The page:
In 2018, Pennsylvania became the first state to enact a universal statewide education savings account, investing $100 for every newborn with a goal of generating savings for education. But by 2021, only one in ten eligible families had claimed an account. With support from the LDI Small Grants Program, Senior LDI Fellows Chén Kenyon, George Dalembert, Judy Shea, and Brian Jennsen, and former LDI Fellow Zoe Bouchelle surveyed potential participants and found low awareness of the program, and even questions about whether it was legitimate.

A possible solution to boost enrollment? Clinic-based financial services.

Research has long established that educational attainment is associated with improved lifetime earnings and health outcomes and that the overrepresentation of people of color among those in poverty drives racial disparities in health status. Education savings accounts – typically 529 tax-advantaged savings accounts, often known as Children’s Development Accounts (CDAs) – have gained popularity in recent years as a policy lever: at least six other states in addition to Pennsylvania have implemented statewide universal CDAs. 

Past research suggests that among low- and middle-income students, having any amount of savings (even less than $500) for higher education is associated with a three-times higher likelihood of enrolling in college than those with no savings. The deposit can grow through interest and additional investments and can be used to pay for 4-year universities, community colleges, technical schools, and some apprenticeship programs after the child turns 18. 

Few Eligible Pennsylvania Residents Know of the Program 

When the Penn LDI team surveyed participants in Philadelphia pediatric primary care clinics – predominantly female (83%) and Black or African American (92%) caregivers of Medicaid-insured children – they found that fewer than a third (29%) were aware of the program. The rate of enrollment among the low-income caregivers surveyed was 4%, less than half the statewide average. Many caregivers who participated in interviews also reported barriers to engagement in the CDA program. Together, the results suggest that inequities affect uptake and that deliberate strategies are needed to spur low-income families to enroll in CDA programs.

Difficulties in Enrolling and Questions of Legitimacy   

Caregiver-highlighted barriers to engagement included confusion about the program’s structure, challenges navigating enrollment requirements, time and financial constraints, and, given the prevalence of financial scams, concerns about the program’s authenticity. Although the program is “universal,” it requires parents to enroll online and includes administrative barriers, such as the need to provide the child’s birth certificate number. Following the study, in response to caregiver concerns, the state added an alternative option to birth certificate number to make enrolling easier.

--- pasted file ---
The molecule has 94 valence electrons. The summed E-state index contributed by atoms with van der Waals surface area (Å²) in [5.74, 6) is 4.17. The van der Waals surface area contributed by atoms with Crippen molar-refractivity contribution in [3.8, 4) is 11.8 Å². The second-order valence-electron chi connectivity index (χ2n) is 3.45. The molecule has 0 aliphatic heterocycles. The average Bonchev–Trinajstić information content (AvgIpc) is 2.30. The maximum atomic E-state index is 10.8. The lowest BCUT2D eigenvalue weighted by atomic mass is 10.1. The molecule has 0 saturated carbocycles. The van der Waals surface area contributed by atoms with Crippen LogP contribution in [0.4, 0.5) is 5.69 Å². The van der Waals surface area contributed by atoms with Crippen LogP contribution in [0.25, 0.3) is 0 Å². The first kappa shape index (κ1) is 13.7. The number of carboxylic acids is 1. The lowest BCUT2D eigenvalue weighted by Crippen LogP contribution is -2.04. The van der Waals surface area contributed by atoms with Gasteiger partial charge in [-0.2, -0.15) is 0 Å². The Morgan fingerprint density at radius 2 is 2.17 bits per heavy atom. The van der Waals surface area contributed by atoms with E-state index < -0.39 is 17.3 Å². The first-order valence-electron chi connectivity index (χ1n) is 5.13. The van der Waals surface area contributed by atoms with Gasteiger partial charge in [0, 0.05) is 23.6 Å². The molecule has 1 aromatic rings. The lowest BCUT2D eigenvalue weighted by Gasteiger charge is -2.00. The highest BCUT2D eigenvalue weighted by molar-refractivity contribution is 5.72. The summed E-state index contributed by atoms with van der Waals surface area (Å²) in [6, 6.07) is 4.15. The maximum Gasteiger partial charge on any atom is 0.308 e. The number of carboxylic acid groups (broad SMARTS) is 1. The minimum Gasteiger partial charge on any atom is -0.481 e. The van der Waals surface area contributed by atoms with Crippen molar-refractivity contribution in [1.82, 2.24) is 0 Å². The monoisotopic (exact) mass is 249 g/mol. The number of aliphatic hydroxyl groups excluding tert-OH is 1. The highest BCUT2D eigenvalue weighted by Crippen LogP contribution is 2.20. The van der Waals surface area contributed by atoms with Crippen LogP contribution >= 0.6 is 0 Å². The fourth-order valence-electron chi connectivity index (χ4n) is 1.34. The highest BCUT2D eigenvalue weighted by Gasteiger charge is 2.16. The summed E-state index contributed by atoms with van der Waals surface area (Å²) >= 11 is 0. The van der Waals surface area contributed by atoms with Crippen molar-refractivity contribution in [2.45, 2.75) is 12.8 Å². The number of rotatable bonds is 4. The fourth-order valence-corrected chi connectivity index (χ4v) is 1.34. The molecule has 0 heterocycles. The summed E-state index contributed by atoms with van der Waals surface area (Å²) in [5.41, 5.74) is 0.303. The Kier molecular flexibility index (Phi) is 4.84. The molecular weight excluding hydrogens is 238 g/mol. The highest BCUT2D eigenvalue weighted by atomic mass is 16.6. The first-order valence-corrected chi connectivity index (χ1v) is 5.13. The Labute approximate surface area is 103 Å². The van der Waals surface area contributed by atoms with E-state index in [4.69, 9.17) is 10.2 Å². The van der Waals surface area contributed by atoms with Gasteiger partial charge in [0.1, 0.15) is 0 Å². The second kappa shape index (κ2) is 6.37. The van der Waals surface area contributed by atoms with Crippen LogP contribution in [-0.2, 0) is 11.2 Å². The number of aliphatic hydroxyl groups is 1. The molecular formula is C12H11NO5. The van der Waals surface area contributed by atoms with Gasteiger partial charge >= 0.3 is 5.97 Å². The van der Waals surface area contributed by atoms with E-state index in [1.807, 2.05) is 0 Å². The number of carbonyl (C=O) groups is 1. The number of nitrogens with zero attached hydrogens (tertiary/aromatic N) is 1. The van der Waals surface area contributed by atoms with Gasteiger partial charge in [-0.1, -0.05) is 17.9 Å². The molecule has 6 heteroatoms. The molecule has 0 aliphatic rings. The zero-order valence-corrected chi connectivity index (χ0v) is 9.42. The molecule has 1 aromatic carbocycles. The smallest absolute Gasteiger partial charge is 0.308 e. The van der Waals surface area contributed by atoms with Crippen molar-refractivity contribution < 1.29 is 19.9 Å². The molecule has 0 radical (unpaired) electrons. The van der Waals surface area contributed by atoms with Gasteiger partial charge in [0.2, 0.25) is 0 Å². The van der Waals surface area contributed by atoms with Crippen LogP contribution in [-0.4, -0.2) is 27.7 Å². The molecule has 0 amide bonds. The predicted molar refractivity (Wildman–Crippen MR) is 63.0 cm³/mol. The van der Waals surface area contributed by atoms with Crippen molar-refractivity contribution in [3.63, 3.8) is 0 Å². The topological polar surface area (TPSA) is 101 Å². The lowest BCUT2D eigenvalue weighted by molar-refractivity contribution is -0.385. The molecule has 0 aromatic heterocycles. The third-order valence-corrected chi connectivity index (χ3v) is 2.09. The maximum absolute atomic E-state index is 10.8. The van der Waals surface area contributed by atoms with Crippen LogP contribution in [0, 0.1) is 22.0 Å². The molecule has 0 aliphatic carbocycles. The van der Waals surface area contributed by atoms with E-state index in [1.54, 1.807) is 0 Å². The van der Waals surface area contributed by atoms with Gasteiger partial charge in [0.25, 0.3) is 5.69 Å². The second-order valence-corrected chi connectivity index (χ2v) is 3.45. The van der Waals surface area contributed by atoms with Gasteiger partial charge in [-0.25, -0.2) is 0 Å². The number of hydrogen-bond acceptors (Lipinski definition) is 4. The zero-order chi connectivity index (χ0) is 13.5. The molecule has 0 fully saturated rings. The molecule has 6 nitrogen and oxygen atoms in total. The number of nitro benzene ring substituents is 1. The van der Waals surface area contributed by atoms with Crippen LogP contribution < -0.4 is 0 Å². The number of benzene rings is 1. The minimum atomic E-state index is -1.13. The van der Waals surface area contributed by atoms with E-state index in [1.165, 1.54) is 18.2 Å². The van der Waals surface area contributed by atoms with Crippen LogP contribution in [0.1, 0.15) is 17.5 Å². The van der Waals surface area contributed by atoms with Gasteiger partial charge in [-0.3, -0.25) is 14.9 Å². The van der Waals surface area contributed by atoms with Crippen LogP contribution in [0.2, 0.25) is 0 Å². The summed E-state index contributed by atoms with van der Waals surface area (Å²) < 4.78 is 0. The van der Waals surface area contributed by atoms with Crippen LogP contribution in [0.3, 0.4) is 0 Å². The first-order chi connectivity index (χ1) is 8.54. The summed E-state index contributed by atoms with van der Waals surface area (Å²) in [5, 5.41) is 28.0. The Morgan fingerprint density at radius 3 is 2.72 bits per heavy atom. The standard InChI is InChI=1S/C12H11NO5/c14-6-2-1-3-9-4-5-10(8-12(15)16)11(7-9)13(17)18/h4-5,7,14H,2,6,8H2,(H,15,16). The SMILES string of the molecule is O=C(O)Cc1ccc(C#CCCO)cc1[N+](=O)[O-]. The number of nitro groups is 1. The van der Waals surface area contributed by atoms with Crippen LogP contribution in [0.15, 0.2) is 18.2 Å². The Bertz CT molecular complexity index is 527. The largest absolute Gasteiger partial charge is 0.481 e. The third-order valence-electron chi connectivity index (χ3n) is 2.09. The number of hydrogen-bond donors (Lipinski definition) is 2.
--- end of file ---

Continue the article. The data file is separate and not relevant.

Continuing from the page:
Medical Clinics Offer A Path Toward Greater Participation

The study also aimed to examine whether caretakers would view medical clinic-based services as an effective strategy to boost enrollment. Sixty-four percent of respondents expressed interest in receiving clinic-based financial counseling, suggesting that pediatric clinics may be an avenue to engage families about unfamiliar programs like CDAs. 

Clinic-based free financial services, often known as Medical Financial Partnerships (MFPs) are a growing strategy to improve both finances and health in part because health care is one of the only sectors that reaches the vast majority (90%) of families in the preschool years. Providing information about CDAs in this setting may help ease doubts about the program’s legitimacy, facilitate understanding of how it works, and overcome bureaucratic hurdles to participation.

In their paper, the authors highlighted the benefit of such programs to reduce poverty, stating that: “Because poverty exerts its strongest impact on health in the early years of a child’s life, practicing anti-poverty medicine within pediatric settings has the potential to reach families during a critical period.”

The study, “Low-Income Caregiver Perspectives on a State Education Savings Program and Receptivity to Clinic-Based Financial Counseling,” was published in August 2023 in Academic Pediatrics. Authors include Chen Kenyon, George Dalembert, Judy Shea, and Brian Jennsen.


Julia Hinckley

Julia Hinckley, JD

Director of Policy Strategy

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